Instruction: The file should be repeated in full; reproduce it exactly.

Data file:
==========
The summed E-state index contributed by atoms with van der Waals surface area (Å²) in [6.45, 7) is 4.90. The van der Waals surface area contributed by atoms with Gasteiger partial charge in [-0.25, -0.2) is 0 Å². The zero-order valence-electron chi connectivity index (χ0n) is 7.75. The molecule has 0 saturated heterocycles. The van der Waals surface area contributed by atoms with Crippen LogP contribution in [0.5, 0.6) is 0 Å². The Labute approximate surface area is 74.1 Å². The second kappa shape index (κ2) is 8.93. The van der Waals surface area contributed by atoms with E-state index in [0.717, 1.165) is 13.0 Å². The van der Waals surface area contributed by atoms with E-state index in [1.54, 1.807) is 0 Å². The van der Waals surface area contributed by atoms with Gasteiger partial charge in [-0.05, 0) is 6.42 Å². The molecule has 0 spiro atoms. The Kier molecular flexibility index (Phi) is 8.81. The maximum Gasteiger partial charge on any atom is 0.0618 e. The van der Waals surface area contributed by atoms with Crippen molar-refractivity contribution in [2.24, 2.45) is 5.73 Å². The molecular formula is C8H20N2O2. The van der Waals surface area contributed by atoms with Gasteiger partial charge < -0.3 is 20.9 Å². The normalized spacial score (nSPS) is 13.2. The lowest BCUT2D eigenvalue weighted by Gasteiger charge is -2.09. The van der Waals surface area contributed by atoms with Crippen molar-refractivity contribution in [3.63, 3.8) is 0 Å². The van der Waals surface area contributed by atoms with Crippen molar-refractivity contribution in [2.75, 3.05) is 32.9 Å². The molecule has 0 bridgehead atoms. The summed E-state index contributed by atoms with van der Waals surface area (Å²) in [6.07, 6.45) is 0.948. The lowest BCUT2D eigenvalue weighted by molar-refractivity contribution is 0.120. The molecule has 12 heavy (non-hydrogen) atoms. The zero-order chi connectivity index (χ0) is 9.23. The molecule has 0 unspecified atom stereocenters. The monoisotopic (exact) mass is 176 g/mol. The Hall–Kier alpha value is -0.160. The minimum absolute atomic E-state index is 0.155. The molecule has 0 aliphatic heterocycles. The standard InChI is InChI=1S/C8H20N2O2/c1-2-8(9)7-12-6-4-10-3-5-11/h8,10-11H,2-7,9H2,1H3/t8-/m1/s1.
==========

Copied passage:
The summed E-state index contributed by atoms with van der Waals surface area (Å²) in [6.45, 7) is 4.90. The van der Waals surface area contributed by atoms with Gasteiger partial charge in [-0.25, -0.2) is 0 Å². The zero-order valence-electron chi connectivity index (χ0n) is 7.75. The molecule has 0 saturated heterocycles. The van der Waals surface area contributed by atoms with Crippen LogP contribution in [0.5, 0.6) is 0 Å². The Labute approximate surface area is 74.1 Å². The second kappa shape index (κ2) is 8.93. The van der Waals surface area contributed by atoms with E-state index in [0.717, 1.165) is 13.0 Å². The van der Waals surface area contributed by atoms with E-state index in [1.54, 1.807) is 0 Å². The van der Waals surface area contributed by atoms with Gasteiger partial charge in [-0.05, 0) is 6.42 Å². The molecule has 0 spiro atoms. The Kier molecular flexibility index (Phi) is 8.81. The maximum Gasteiger partial charge on any atom is 0.0618 e. The van der Waals surface area contributed by atoms with Crippen molar-refractivity contribution in [2.24, 2.45) is 5.73 Å². The molecular formula is C8H20N2O2. The van der Waals surface area contributed by atoms with Gasteiger partial charge < -0.3 is 20.9 Å². The normalized spacial score (nSPS) is 13.2. The lowest BCUT2D eigenvalue weighted by Gasteiger charge is -2.09. The van der Waals surface area contributed by atoms with Crippen molar-refractivity contribution in [3.63, 3.8) is 0 Å². The van der Waals surface area contributed by atoms with Crippen molar-refractivity contribution in [2.75, 3.05) is 32.9 Å². The molecule has 0 bridgehead atoms. The summed E-state index contributed by atoms with van der Waals surface area (Å²) in [6.07, 6.45) is 0.948. The lowest BCUT2D eigenvalue weighted by molar-refractivity contribution is 0.120. The molecule has 12 heavy (non-hydrogen) atoms. The zero-order chi connectivity index (χ0) is 9.23. The molecule has 0 unspecified atom stereocenters. The monoisotopic (exact) mass is 176 g/mol. The Hall–Kier alpha value is -0.160. The minimum absolute atomic E-state index is 0.155. The molecule has 0 aliphatic heterocycles. The standard InChI is InChI=1S/C8H20N2O2/c1-2-8(9)7-12-6-4-10-3-5-11/h8,10-11H,2-7,9H2,1H3/t8-/m1/s1.